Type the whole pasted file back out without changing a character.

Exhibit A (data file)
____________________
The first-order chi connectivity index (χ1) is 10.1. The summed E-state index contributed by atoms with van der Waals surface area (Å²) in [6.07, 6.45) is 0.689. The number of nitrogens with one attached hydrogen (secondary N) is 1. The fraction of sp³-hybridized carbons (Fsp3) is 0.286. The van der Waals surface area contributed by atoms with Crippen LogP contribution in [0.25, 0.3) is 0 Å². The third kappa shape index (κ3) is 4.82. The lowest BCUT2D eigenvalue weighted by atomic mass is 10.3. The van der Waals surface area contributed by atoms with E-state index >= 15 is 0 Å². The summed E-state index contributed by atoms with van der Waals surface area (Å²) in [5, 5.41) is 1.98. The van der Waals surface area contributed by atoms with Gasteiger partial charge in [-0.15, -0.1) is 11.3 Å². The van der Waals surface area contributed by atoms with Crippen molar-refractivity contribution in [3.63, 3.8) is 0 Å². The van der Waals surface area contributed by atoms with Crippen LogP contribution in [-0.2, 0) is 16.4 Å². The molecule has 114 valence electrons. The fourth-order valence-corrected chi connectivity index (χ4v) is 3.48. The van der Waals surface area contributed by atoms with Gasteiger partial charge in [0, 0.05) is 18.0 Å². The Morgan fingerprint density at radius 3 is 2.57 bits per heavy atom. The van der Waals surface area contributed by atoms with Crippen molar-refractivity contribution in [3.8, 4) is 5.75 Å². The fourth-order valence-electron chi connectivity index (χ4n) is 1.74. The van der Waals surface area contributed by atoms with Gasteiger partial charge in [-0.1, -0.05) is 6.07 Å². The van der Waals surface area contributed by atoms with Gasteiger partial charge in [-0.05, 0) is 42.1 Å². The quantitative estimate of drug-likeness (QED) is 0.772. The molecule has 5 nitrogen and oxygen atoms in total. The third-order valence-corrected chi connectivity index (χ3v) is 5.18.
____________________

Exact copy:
The first-order chi connectivity index (χ1) is 10.1. The summed E-state index contributed by atoms with van der Waals surface area (Å²) in [6.07, 6.45) is 0.689. The number of nitrogens with one attached hydrogen (secondary N) is 1. The fraction of sp³-hybridized carbons (Fsp3) is 0.286. The van der Waals surface area contributed by atoms with Crippen LogP contribution in [0.25, 0.3) is 0 Å². The third kappa shape index (κ3) is 4.82. The lowest BCUT2D eigenvalue weighted by atomic mass is 10.3. The van der Waals surface area contributed by atoms with E-state index >= 15 is 0 Å². The summed E-state index contributed by atoms with van der Waals surface area (Å²) in [5, 5.41) is 1.98. The van der Waals surface area contributed by atoms with Gasteiger partial charge in [-0.15, -0.1) is 11.3 Å². The van der Waals surface area contributed by atoms with Crippen molar-refractivity contribution in [3.63, 3.8) is 0 Å². The van der Waals surface area contributed by atoms with Crippen LogP contribution in [-0.2, 0) is 16.4 Å². The molecule has 114 valence electrons. The fourth-order valence-corrected chi connectivity index (χ4v) is 3.48. The van der Waals surface area contributed by atoms with Gasteiger partial charge in [0, 0.05) is 18.0 Å². The Morgan fingerprint density at radius 3 is 2.57 bits per heavy atom. The van der Waals surface area contributed by atoms with Crippen molar-refractivity contribution in [3.8, 4) is 5.75 Å². The fourth-order valence-electron chi connectivity index (χ4n) is 1.74. The van der Waals surface area contributed by atoms with Gasteiger partial charge in [-0.1, -0.05) is 6.07 Å². The van der Waals surface area contributed by atoms with Gasteiger partial charge in [-0.05, 0) is 42.1 Å². The quantitative estimate of drug-likeness (QED) is 0.772. The molecule has 5 nitrogen and oxygen atoms in total. The third-order valence-corrected chi connectivity index (χ3v) is 5.18.